Mariam Yasser Ali explained the benefits gained from her participation in the programme, “This internship was really beneficial and exceeded my expectations in every way. The research was not limited to the field of scientific study, but also included the legal and moral consideration of the subject, which allowed us to explore additional aspects that would not be possible without this research.”

“Moreover, we never imagine we would be a part of such a ground-breaking project. The programme enriched our experience and fuelled our passion for biomedical research,” said Tala Ismail, a first year student in biomedical sciences at Qatar University.

During the internship, students and graduates attended lectures delivered by doctors and professors on Genome Ethics, Science of Genome, History of Human Genome and Personalised Medicine and were introduced to working methodology of Qatar Biobank and the latest technologies and protocols used in the Genome Project.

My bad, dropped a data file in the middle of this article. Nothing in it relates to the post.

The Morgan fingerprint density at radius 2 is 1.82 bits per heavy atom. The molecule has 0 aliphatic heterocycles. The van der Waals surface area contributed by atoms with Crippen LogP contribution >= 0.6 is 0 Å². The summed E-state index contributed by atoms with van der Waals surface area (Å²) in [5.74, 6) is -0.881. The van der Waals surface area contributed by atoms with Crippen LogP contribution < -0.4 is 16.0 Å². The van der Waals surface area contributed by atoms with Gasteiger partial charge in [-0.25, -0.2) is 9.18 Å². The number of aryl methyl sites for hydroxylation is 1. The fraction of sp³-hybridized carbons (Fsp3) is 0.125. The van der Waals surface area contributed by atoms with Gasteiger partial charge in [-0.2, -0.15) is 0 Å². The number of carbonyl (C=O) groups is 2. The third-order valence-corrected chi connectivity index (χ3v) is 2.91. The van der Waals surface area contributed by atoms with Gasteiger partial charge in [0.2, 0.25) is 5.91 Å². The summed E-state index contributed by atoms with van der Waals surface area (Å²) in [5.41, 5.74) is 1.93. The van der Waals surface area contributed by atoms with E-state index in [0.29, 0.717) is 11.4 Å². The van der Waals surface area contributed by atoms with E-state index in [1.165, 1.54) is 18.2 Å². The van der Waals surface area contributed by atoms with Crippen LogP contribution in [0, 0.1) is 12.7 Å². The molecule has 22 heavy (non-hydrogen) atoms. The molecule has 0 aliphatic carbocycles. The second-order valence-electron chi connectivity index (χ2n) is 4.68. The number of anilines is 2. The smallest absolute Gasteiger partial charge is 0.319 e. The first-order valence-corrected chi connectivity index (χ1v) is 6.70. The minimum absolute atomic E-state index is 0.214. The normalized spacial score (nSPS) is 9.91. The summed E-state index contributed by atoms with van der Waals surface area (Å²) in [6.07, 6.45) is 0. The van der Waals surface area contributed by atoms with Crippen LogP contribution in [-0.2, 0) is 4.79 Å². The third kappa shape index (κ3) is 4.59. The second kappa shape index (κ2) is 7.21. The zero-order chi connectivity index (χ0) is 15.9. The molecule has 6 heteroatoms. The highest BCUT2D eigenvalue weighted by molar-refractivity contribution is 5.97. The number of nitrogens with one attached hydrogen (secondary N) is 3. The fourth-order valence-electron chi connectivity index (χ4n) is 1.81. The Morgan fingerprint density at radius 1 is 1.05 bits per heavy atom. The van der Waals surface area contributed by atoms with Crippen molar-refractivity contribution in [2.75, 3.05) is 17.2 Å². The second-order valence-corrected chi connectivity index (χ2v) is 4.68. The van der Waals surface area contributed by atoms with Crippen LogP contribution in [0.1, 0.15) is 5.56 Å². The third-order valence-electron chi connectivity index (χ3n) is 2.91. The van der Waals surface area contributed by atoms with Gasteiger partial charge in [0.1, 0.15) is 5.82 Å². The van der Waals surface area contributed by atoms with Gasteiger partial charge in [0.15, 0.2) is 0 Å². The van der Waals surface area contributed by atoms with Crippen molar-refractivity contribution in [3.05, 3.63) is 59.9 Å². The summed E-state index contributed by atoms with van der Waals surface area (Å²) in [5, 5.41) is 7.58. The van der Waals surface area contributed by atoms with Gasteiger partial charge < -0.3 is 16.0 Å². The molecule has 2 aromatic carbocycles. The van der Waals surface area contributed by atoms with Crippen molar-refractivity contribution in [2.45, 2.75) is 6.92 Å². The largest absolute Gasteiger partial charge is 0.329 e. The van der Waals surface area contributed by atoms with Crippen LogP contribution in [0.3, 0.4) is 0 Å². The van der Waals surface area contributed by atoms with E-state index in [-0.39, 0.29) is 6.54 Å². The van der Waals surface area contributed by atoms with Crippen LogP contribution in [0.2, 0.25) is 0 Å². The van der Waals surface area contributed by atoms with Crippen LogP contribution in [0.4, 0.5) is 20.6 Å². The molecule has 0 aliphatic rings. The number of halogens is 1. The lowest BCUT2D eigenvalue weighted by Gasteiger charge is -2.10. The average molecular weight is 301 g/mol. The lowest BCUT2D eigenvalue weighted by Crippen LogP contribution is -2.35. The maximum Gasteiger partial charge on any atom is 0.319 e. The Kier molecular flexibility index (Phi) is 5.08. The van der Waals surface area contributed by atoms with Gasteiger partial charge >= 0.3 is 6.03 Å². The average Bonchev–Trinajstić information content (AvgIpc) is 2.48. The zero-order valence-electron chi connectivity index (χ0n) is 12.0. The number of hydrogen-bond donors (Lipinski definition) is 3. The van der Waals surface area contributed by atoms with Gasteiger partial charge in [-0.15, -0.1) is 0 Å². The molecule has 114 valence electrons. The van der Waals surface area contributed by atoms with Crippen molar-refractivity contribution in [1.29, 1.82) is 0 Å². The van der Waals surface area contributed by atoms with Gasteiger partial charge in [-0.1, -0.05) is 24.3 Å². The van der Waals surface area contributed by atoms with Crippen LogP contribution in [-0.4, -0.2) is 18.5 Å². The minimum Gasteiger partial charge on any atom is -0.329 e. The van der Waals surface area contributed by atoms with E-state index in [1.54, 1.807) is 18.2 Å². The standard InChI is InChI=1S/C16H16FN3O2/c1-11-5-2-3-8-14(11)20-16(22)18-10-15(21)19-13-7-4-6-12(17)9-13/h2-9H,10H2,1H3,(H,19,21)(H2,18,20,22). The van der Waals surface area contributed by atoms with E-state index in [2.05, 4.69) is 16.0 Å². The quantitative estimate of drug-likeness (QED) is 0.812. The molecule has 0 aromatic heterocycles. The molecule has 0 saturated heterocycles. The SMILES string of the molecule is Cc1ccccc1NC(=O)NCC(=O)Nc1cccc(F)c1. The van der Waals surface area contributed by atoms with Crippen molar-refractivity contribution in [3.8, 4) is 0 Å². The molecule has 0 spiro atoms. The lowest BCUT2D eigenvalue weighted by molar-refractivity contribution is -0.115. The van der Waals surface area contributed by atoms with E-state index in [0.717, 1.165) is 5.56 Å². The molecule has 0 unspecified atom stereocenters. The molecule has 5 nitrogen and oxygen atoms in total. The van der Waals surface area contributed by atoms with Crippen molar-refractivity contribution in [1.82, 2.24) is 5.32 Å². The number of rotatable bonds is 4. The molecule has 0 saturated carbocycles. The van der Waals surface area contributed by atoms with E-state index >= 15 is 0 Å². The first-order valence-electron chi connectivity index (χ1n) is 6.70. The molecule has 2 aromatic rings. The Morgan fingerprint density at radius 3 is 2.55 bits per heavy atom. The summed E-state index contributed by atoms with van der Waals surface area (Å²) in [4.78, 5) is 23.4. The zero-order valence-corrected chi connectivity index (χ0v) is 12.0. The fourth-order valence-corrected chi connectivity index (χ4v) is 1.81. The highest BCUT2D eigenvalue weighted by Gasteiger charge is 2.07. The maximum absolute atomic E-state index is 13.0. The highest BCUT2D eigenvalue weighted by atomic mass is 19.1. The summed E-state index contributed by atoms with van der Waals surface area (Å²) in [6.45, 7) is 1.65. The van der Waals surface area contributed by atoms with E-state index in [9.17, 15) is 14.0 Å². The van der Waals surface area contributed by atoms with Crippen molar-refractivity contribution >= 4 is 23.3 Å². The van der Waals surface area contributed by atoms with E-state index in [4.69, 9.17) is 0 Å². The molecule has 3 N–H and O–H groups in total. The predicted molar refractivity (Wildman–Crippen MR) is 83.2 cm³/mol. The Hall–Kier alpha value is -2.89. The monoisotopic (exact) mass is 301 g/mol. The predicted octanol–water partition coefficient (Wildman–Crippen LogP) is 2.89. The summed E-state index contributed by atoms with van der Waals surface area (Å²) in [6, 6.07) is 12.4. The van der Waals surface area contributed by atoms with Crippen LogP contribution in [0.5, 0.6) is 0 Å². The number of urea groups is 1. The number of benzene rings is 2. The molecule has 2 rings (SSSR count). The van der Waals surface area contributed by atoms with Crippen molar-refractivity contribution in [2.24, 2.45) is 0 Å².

Dr Fakhro commented, “We are currently living in the genome era where progress in technological developments has allowed us a unique opportunity to examine the human genome sequence directly. This technological renaissance will usher in a new phase in personalised medicine where we will be able to diagnose diseases and their genetic causes and not just the symptoms. This will significantly contribute to improving the means of treatment and prevention of genetic diseases in the future.”

The results from the research conducted by the interns will be stored in a question bank, which will be of vital importance for studies conducted by researchers in the future.

The insight and information gathered by Qatar Biobank enables scientists to better understand why approximately 17 per cent of our adult population suffers from type-2 diabetes, and customise the treatment that suits the unique genetic characteristics of each person in the coming years.